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With new technologies and new ways of working, it also promises more pressure in people’s lives. Whether it is career pressure, family life, partners or education, we are all likely to go through periods of high stress levels.  Stress has both an emotional and physical impact on our bodies – in a heavily negative way. 

Some practise “mindfulness” as a way to deal with stress.

But what is it? And how does one apply it?

Dr Jochen Reb, associate professor of organisational behaviour & human resources at Singapore Management University (SMU), said there is no single definition for the term.

“Mindfulness refers to a certain quality of attention – a present-centred, open and accepting attention”, which contrasts with a mind that wanders constantly, thinking of the past or worrying about the future.

“Mindful attention”, he said, can be developed through practice.

Dr Reb, who has done research on the subject for more than 10 years, said anyone can practise mindfulness anywhere at any time, “as it is fundamentally about being openly present”.

There are courses in Singapore for those who want to learn the concept. For example, the Mindfulness Initiative @ SMU offers a variety of courses. Some of them are open to the public.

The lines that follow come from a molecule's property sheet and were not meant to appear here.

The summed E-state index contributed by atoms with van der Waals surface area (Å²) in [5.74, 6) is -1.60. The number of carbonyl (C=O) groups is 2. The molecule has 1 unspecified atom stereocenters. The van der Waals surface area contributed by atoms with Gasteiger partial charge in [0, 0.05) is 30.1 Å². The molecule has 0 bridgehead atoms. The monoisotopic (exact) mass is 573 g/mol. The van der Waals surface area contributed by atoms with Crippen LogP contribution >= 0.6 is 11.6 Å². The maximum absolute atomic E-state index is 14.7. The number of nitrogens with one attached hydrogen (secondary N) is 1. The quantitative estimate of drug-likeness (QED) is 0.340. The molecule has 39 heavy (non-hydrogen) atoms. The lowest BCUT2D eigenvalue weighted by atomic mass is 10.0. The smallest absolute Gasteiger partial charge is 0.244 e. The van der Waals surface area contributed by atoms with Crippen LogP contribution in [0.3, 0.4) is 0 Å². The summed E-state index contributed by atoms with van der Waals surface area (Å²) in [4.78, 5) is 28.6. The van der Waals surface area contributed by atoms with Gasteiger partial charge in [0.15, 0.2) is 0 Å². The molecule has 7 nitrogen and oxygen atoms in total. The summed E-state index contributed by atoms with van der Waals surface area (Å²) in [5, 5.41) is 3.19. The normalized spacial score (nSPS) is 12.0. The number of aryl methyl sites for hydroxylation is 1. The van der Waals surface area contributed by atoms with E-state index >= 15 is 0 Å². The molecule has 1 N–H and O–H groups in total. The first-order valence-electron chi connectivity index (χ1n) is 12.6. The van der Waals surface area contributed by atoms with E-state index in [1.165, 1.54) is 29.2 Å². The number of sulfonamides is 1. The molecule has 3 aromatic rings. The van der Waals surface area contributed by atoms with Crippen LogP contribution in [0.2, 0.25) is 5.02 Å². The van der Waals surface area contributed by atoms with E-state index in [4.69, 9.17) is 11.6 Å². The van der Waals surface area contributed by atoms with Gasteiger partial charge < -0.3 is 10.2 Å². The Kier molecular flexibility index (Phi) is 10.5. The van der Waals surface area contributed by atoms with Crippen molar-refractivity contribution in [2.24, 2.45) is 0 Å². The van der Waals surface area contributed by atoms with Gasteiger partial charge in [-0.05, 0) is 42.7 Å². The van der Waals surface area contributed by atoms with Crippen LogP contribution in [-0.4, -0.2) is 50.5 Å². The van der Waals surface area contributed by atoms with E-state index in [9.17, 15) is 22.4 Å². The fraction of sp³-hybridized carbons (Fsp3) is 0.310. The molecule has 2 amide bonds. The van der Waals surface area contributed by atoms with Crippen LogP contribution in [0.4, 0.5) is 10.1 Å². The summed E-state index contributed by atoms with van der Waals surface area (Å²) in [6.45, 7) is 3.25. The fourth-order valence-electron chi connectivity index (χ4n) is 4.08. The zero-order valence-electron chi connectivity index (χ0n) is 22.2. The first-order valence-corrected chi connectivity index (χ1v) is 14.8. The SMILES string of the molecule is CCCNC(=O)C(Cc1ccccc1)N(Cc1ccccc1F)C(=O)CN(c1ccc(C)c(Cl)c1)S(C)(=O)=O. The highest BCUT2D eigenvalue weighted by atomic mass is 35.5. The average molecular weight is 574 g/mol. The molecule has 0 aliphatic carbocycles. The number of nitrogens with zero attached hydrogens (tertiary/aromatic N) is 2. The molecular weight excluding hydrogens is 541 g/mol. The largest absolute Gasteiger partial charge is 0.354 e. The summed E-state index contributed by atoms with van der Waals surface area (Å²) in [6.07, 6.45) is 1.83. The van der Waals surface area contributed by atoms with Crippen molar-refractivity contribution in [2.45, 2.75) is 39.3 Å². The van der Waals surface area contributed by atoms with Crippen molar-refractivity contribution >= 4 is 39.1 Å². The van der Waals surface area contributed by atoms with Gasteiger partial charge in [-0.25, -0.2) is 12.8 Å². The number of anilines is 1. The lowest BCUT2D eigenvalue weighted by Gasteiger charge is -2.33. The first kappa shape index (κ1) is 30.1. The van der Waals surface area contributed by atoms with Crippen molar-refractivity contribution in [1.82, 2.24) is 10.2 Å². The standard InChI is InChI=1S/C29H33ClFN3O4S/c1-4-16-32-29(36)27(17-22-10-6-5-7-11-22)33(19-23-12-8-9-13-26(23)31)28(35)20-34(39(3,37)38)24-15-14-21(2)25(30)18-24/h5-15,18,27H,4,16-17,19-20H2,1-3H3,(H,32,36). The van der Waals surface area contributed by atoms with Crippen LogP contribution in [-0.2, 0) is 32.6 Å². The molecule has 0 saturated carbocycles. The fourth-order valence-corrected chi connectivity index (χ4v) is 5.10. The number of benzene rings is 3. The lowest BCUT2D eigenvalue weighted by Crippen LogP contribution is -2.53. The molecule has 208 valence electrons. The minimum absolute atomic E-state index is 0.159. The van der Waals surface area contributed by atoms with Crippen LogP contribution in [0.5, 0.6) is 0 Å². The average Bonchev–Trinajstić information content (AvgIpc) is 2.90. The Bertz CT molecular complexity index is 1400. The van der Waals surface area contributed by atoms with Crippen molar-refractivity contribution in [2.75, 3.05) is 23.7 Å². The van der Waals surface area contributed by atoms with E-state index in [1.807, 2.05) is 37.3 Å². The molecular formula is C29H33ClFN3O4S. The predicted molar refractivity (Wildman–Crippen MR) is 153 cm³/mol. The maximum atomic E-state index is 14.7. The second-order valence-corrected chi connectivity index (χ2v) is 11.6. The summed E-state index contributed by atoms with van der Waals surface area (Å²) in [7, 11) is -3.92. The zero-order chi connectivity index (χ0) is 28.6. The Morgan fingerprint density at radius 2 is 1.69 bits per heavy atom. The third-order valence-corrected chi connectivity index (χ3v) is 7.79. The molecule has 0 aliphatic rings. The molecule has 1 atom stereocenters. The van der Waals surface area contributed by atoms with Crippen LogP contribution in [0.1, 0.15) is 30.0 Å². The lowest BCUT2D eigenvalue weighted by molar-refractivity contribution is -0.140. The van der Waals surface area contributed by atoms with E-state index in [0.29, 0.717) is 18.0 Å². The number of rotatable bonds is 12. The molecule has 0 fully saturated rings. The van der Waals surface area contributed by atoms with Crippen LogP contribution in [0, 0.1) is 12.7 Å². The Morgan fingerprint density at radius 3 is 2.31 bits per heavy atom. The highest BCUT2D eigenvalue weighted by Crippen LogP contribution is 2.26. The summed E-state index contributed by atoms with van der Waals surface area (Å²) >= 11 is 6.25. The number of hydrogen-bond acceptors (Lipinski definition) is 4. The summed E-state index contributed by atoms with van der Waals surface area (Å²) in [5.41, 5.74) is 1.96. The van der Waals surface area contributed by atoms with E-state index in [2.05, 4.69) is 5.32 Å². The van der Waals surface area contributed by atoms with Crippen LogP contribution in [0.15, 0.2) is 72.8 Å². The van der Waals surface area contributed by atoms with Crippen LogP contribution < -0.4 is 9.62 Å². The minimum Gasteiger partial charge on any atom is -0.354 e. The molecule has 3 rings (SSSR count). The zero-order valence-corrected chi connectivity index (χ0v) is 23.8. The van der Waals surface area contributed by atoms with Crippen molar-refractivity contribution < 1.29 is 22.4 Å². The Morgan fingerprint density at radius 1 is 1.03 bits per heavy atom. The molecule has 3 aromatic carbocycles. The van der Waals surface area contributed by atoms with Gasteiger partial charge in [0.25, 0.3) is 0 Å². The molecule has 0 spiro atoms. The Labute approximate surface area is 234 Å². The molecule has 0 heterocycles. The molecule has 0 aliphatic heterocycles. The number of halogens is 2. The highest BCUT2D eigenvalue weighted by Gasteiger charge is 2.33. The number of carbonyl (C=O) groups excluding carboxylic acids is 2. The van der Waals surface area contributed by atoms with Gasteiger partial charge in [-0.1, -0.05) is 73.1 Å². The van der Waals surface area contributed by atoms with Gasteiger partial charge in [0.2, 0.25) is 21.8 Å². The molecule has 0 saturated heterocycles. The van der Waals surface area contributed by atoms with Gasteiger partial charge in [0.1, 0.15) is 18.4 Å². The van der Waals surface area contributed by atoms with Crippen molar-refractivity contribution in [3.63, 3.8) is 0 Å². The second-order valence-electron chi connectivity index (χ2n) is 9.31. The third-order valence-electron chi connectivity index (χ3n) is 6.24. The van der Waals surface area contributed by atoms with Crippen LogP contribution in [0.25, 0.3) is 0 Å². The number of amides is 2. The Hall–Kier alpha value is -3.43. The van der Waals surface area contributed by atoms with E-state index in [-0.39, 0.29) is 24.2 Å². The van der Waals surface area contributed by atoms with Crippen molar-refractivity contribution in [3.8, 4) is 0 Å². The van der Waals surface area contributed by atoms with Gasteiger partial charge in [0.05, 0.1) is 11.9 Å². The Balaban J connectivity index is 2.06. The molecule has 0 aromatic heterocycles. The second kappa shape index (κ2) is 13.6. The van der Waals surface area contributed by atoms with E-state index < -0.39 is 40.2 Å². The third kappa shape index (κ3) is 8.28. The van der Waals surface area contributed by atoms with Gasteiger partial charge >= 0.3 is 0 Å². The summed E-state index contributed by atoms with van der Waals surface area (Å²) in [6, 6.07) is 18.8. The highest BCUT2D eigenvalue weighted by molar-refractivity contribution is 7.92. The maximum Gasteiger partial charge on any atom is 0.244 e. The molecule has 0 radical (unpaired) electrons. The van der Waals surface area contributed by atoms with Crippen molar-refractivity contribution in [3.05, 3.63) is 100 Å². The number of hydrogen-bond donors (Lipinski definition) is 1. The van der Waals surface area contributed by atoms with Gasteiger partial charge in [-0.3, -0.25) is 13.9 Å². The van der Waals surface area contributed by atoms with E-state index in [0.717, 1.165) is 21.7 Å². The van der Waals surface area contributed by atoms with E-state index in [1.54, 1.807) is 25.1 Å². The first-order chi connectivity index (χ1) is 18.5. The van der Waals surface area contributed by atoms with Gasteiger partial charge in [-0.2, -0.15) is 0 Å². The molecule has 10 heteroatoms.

Dr Reb said the most well- researched and best-known mindfulness programmes are in cognitive therapy and stress reduction.

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However, he added, there are some misconceptions about mindfulness.

Firstly, there is its association with religion. “Some people think that mindfulness is connected to a religious, often Buddhist, belief,” he said.

“It’s important to recognise that courses do not require or promote any particular religious belief, nor are they incompatible with or discourage religious beliefs.”

He said some people think that mindfulness is suitable only for those with serious mental health issues.

“However, the reality is that many of us are stressed and feel overwhelmed by the demands on our attention and time. We want to relate better to others or just to live life more fully.”

Many mindfulness programmes are designed for “regular” people. Dr Reb said, however, that it is important to choose instructors who are qualified.

Though the evidence for mindfulness is strong, he added, it cannot be guaranteed to work for everyone and there are other things that people can do for their well-being.

These activities include regular physical activity, taking walks and pursuing a hobby.

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Article first published on Straits Times